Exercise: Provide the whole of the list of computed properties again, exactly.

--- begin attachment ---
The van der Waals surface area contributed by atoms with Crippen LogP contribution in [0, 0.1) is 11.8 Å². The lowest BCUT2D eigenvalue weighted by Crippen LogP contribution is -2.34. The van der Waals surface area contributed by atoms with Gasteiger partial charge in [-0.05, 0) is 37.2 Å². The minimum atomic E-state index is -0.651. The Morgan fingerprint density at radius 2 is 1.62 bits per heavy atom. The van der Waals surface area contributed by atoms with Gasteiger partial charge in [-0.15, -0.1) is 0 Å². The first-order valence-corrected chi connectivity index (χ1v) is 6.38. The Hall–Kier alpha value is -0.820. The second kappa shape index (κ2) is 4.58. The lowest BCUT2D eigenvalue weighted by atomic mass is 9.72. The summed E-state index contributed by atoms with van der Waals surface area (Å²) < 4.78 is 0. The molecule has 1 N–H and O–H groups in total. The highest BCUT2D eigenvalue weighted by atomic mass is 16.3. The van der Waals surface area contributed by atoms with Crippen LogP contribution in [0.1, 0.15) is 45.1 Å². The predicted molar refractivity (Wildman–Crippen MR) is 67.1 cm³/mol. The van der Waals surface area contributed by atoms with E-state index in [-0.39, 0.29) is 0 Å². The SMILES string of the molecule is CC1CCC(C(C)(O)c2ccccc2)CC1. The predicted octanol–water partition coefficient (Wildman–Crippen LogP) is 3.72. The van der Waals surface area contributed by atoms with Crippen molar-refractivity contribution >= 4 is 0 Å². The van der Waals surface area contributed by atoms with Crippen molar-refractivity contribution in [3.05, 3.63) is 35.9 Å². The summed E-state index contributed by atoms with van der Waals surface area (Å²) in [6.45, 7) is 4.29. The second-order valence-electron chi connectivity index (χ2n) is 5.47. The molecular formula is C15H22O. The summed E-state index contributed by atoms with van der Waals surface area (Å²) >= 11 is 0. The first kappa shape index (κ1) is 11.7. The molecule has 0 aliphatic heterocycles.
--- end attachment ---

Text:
The van der Waals surface area contributed by atoms with Crippen LogP contribution in [0, 0.1) is 11.8 Å². The lowest BCUT2D eigenvalue weighted by Crippen LogP contribution is -2.34. The van der Waals surface area contributed by atoms with Gasteiger partial charge in [-0.05, 0) is 37.2 Å². The minimum atomic E-state index is -0.651. The Morgan fingerprint density at radius 2 is 1.62 bits per heavy atom. The van der Waals surface area contributed by atoms with Gasteiger partial charge in [-0.15, -0.1) is 0 Å². The first-order valence-corrected chi connectivity index (χ1v) is 6.38. The Hall–Kier alpha value is -0.820. The second kappa shape index (κ2) is 4.58. The lowest BCUT2D eigenvalue weighted by atomic mass is 9.72. The summed E-state index contributed by atoms with van der Waals surface area (Å²) < 4.78 is 0. The molecule has 1 N–H and O–H groups in total. The highest BCUT2D eigenvalue weighted by atomic mass is 16.3. The van der Waals surface area contributed by atoms with Crippen LogP contribution in [0.1, 0.15) is 45.1 Å². The predicted molar refractivity (Wildman–Crippen MR) is 67.1 cm³/mol. The van der Waals surface area contributed by atoms with E-state index in [-0.39, 0.29) is 0 Å². The SMILES string of the molecule is CC1CCC(C(C)(O)c2ccccc2)CC1. The predicted octanol–water partition coefficient (Wildman–Crippen LogP) is 3.72. The van der Waals surface area contributed by atoms with Crippen molar-refractivity contribution >= 4 is 0 Å². The van der Waals surface area contributed by atoms with Crippen molar-refractivity contribution in [3.05, 3.63) is 35.9 Å². The summed E-state index contributed by atoms with van der Waals surface area (Å²) in [6.45, 7) is 4.29. The second-order valence-electron chi connectivity index (χ2n) is 5.47. The molecular formula is C15H22O. The summed E-state index contributed by atoms with van der Waals surface area (Å²) >= 11 is 0. The first kappa shape index (κ1) is 11.7. The molecule has 0 aliphatic heterocycles.